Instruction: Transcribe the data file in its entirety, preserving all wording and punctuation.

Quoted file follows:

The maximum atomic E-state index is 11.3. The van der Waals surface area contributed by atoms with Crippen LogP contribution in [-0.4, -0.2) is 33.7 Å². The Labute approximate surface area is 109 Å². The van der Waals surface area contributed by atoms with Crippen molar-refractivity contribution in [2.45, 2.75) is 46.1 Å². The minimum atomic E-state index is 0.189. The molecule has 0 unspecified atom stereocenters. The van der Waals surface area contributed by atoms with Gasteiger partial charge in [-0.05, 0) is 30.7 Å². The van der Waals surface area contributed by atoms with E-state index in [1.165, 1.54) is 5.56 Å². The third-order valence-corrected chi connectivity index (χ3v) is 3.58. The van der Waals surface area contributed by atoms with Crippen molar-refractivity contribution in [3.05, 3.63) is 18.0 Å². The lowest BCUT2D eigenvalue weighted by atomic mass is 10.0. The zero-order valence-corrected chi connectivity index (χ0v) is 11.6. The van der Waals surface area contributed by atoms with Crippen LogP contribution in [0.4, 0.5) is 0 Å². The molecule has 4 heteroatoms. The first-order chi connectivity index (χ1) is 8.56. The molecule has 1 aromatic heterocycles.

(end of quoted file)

The maximum atomic E-state index is 11.3. The van der Waals surface area contributed by atoms with Crippen LogP contribution in [-0.4, -0.2) is 33.7 Å². The Labute approximate surface area is 109 Å². The van der Waals surface area contributed by atoms with Crippen molar-refractivity contribution in [2.45, 2.75) is 46.1 Å². The minimum atomic E-state index is 0.189. The molecule has 0 unspecified atom stereocenters. The van der Waals surface area contributed by atoms with Gasteiger partial charge in [-0.05, 0) is 30.7 Å². The van der Waals surface area contributed by atoms with E-state index in [1.165, 1.54) is 5.56 Å². The third-order valence-corrected chi connectivity index (χ3v) is 3.58. The van der Waals surface area contributed by atoms with Crippen molar-refractivity contribution in [3.05, 3.63) is 18.0 Å². The lowest BCUT2D eigenvalue weighted by atomic mass is 10.0. The zero-order valence-corrected chi connectivity index (χ0v) is 11.6. The van der Waals surface area contributed by atoms with Crippen LogP contribution in [0.4, 0.5) is 0 Å². The molecule has 4 heteroatoms. The first-order chi connectivity index (χ1) is 8.56. The molecule has 1 aromatic heterocycles.